Dr Subhash Singh
The Israel-Palestine conflict, or the conflict between Jews and Arabs, has been a significant focal point in global politics ever since the founding of the State of Israel on May 14, 1948. However, the situation escalated dramatically with the outbreak of the Israel-Hamas conflict on October 7, 2023. This event caused a major upheaval in world politics as Hamas, a Palestinian radical group, initiated an unprecedented attack by infiltrating from Gaza into the southern border of Israel. They took control of Israeli towns and inflicted casualties on both Israeli military personnel and civilians. Israel is dealing with the worst attack on its people since the days of the Holocaust because thousands of rockets were launched into Israeli territory, resulting in the highest number of civilian fatalities in a single day in the country’s history according to a senior Knesset official. The conflict in southern Israel continues, and there are reports of Hamas taking Israeli captives back to Gaza. In response, Israel has launched Operation ‘Iron Swords’ in retaliation for Hamas attack on the Israeli territory. Israel’s retaliatory airstrikes have resulted in the deaths of several Palestinians. As of October 14, 2023, recent reports indicate that the Israel-Hamas conflict has resulted in more than 1,200 People has been killed, and over 2,800 people has been injured in Israel. In Gaza (Palestine), the toll stands at over 1,055 people killed and 5,183 injuries due to the ongoing conflict with Israel. The combined death toll from both sides has now exceeded 3,000 people.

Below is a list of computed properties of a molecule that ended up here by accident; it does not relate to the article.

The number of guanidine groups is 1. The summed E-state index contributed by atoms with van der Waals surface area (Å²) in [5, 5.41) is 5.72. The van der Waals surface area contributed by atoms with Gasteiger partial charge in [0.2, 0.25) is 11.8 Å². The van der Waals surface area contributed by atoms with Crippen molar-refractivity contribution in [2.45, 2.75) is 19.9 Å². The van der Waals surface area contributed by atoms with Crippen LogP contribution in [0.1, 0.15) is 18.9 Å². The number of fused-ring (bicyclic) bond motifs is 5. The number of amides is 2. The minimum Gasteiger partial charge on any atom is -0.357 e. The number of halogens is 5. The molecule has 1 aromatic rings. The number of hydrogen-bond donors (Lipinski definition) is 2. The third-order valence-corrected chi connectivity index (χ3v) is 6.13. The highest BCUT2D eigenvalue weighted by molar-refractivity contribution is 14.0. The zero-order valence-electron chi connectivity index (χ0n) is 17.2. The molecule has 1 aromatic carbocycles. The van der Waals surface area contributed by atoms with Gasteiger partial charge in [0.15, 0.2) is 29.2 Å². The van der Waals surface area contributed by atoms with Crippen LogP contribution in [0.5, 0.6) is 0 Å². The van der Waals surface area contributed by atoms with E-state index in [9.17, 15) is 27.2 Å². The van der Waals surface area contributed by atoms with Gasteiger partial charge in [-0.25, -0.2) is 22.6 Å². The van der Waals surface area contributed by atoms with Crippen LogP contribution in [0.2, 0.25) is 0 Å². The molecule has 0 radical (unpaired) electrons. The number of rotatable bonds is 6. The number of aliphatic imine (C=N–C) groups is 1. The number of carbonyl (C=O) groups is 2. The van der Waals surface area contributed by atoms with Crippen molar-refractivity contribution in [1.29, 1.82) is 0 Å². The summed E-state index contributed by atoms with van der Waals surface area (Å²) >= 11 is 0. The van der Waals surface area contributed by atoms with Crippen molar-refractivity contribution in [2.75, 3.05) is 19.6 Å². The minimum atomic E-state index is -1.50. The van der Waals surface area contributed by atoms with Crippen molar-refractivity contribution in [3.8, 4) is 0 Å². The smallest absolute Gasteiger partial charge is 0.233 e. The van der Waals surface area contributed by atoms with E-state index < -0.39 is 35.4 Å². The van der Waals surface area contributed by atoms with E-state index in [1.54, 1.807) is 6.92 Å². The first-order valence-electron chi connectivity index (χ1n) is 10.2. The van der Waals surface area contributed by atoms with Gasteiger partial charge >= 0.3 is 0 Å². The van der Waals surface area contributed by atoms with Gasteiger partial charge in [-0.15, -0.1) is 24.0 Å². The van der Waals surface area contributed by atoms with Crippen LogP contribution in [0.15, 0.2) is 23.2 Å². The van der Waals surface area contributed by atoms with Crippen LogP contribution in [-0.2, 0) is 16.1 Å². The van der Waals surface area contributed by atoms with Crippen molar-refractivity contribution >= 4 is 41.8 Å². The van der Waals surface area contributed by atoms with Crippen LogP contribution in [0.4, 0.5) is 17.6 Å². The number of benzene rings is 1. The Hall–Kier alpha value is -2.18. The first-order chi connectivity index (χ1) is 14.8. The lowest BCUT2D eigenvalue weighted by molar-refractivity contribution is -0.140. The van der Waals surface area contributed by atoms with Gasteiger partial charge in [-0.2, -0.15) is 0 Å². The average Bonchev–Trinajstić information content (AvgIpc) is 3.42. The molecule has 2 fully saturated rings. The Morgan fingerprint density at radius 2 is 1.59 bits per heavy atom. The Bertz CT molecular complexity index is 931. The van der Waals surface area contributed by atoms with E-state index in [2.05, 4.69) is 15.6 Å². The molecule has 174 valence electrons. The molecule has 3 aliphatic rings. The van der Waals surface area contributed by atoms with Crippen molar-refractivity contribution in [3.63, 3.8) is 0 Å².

Since Hamas assumed control of Gaza in 2007 during the Palestinian civil war, there have been multiple clashes between Israel and the Palestinian organization Hamas, resulting in heavy casualties on both sides. A noteworthy aspect is that Israel played a pivotal role in the creation of Hamas to counter the Fatah/ Palestine Liberation Organization (PLO)’s armed resistance against Israel, which was led by Yasser Arafat. Hence, it is very important to understand the background and objectives of the Palestinian militant group and explore the reasons behind its opposition to Israel and its ongoing conflict with the Jewish State. This article will investigate into these questions to provide answers.
Muslim Brotherhood as the root of Hamas
The Muslim Brotherhood is root of Hamas, and has been playing important role in Hamas policy. The Muslim brotherhood spread as an Islamic Group in occupied territories since Arab-Israel war in 1948. The founder of Hamas, religious leader Sheikh Ahmad Yassin was inspired by Brotherhood ideology. The Brotherhood was founded in Egypt in 1928 by Hasan-al Banna, and soon spread to other parts of the Arab world. The goal of al-Banna’s movements, like other Islamic revival groups, was to transform society as closely as possible to an Islamic state, with no difference being made between religion and government, and with the Quran and the Sunna serving as the basis for all aspects of life. During the period of British Mandate (1920-1947), the Muslim Brotherhood extended its reach across Western Asia and North Africa.